HARTFORD, Conn. — After executing just one prisoner in more than 50 years, Connecticut moved Thursday to become the fifth state in five years to do away with the death penalty for good.
But the repeal wouldn't be a lifeline for the state's 11 death row inmates, including two men who killed a woman and two children in a horrifying home invasion supporters touted as a key reason to keep the law on the books. The state Senate debated for hours Thursday about whether the law would reverse those sentences before voting 20-16 to repeal the law.
After the state Senate's 20-16 Thursday vote to repeal the law, the heavily Democratic state House of Representatives is expected to follow with approval within weeks. Gov. Dannel P. Malloy, the first Democratic governor elected in two decades, has vowed to sign the same bill vetoed by his Republican predecessor.
The wealthy, liberal state is one of the last in the Northeast to have a death penalty law and would join New Mexico, Illinois, New Jersey and New York as the most recent to outlaw capital punishment. Repeal proposals are also pending in several other states including Kansas and Kentucky, while an initiative to end the death penalty goes before California voters in November.
Like Connecticut, states that have recently decided to abolish capital punishment were among those that in practice rarely executed inmates. New Jersey, for example, hasn't executed anyone in more than 40 years; Connecticut's death row population is more than seven times below the national average.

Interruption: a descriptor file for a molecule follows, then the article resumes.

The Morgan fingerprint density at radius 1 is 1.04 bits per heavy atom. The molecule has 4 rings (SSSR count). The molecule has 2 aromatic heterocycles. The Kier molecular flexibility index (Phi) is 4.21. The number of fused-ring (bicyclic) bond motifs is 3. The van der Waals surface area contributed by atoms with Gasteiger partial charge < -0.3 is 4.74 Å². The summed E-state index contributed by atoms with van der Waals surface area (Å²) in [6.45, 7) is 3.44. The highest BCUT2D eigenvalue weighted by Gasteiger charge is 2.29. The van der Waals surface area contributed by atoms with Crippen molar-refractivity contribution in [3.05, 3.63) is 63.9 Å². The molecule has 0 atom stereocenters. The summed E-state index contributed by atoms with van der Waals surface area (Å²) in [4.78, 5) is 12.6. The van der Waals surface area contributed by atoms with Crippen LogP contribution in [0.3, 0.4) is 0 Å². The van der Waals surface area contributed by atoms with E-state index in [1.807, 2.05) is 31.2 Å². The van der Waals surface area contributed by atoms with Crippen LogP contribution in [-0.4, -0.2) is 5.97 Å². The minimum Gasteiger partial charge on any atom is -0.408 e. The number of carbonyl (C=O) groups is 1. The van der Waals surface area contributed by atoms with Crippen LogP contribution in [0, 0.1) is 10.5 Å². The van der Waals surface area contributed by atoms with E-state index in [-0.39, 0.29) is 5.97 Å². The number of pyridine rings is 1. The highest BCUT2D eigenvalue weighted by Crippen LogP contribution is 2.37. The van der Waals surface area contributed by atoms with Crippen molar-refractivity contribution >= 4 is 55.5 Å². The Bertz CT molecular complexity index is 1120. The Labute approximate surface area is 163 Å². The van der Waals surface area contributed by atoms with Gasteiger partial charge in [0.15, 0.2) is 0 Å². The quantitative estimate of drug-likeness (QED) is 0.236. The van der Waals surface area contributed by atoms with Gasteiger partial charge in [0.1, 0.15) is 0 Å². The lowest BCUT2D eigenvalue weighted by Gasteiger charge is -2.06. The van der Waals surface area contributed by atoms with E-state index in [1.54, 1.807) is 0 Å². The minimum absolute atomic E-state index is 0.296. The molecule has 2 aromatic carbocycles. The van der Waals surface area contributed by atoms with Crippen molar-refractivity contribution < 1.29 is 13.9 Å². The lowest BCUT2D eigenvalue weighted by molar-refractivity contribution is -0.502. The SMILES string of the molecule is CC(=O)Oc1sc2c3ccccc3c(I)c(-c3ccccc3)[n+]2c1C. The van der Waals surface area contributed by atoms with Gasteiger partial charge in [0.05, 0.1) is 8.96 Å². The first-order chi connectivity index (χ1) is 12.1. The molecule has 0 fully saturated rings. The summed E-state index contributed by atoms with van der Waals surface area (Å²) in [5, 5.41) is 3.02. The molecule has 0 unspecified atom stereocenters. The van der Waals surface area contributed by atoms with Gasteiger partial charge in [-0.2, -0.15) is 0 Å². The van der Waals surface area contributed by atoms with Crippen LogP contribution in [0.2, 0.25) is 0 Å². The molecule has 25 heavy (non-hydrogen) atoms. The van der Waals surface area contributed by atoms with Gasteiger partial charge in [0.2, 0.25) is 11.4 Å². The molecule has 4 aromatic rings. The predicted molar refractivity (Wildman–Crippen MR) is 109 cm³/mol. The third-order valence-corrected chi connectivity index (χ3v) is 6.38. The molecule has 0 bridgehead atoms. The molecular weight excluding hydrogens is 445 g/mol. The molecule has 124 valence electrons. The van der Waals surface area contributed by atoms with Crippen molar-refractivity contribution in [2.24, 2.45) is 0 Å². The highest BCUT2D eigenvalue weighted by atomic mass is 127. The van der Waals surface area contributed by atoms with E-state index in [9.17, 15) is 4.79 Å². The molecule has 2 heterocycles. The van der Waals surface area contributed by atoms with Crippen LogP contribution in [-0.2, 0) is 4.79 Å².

Death sentences and executions are also plummeting around the country as fewer prosecutors push capital punishment cases, often because of new laws that allow life with no possibility of parole as a sentencing option.
The possibility of executing the innocent, driven by the rise of DNA as a tool to exonerate wrongfully convicted defendants, o exonerate wrongfully convicted, is the biggest overall factor driving states to reconsider capital punishment, said Doug Berman, an Ohio State University law professor.
"That has the most profound and enduring resonance as an argument and one that can never be pushed back," Berman said.
The Senate debate Thursday focused on how the law could affect the state's 11 death row inmates, including the two men sentenced to death for the 2007 home invasion attack in the New Haven suburb of Cheshire. They include two men sentenced to death for killing a woman and her two daughters after tormenting the family for hours in the New Haven suburb of Cheshire. The lone survivor of the attack, Dr. William Petit, successfully lobbied state lawmakers to hold off on repeal last year when one of the killers was still facing trial.
"We believe in the death penalty because we believe it is really the only true, just punishment for certain heinous and depraved murders," Petit said Wednesday. "One thing you never hear the abolitionists talk about is the victims, almost never. The forgotten people. The people who died and can't be here to speak for themselves."